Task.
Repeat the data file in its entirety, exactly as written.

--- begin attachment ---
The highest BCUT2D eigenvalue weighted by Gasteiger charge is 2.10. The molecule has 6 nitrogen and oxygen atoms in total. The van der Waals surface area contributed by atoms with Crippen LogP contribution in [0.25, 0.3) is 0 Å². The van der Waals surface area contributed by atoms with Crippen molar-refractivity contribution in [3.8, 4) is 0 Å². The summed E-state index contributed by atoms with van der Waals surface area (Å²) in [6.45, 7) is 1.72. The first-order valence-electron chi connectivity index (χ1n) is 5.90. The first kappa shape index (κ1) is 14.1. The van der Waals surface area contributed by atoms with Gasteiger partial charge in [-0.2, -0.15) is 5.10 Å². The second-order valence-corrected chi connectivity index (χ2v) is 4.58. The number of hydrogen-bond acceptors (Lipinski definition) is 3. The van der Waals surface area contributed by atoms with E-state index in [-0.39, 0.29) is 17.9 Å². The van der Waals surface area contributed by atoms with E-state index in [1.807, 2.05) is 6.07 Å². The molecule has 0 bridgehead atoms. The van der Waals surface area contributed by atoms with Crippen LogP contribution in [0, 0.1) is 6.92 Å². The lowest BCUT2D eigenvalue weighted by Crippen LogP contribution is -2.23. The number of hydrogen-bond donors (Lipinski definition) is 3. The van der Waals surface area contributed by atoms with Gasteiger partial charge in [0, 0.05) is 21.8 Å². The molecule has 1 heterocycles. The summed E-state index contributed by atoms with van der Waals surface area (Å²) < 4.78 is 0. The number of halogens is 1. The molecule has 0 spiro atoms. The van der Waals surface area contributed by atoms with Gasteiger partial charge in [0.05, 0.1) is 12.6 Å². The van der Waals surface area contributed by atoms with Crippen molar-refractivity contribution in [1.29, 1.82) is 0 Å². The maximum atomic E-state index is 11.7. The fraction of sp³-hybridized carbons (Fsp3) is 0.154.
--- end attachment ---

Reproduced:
The highest BCUT2D eigenvalue weighted by Gasteiger charge is 2.10. The molecule has 6 nitrogen and oxygen atoms in total. The van der Waals surface area contributed by atoms with Crippen LogP contribution in [0.25, 0.3) is 0 Å². The van der Waals surface area contributed by atoms with Crippen molar-refractivity contribution in [3.8, 4) is 0 Å². The summed E-state index contributed by atoms with van der Waals surface area (Å²) in [6.45, 7) is 1.72. The first-order valence-electron chi connectivity index (χ1n) is 5.90. The first kappa shape index (κ1) is 14.1. The van der Waals surface area contributed by atoms with Gasteiger partial charge in [-0.2, -0.15) is 5.10 Å². The second-order valence-corrected chi connectivity index (χ2v) is 4.58. The number of hydrogen-bond acceptors (Lipinski definition) is 3. The van der Waals surface area contributed by atoms with E-state index in [-0.39, 0.29) is 17.9 Å². The van der Waals surface area contributed by atoms with E-state index in [1.807, 2.05) is 6.07 Å². The molecule has 0 bridgehead atoms. The van der Waals surface area contributed by atoms with Crippen LogP contribution in [0, 0.1) is 6.92 Å². The lowest BCUT2D eigenvalue weighted by Crippen LogP contribution is -2.23. The number of hydrogen-bond donors (Lipinski definition) is 3. The van der Waals surface area contributed by atoms with Gasteiger partial charge in [0, 0.05) is 21.8 Å². The molecule has 1 heterocycles. The summed E-state index contributed by atoms with van der Waals surface area (Å²) < 4.78 is 0. The number of halogens is 1. The molecule has 0 spiro atoms. The van der Waals surface area contributed by atoms with Gasteiger partial charge in [0.05, 0.1) is 12.6 Å². The van der Waals surface area contributed by atoms with Crippen molar-refractivity contribution in [1.29, 1.82) is 0 Å². The maximum atomic E-state index is 11.7. The fraction of sp³-hybridized carbons (Fsp3) is 0.154.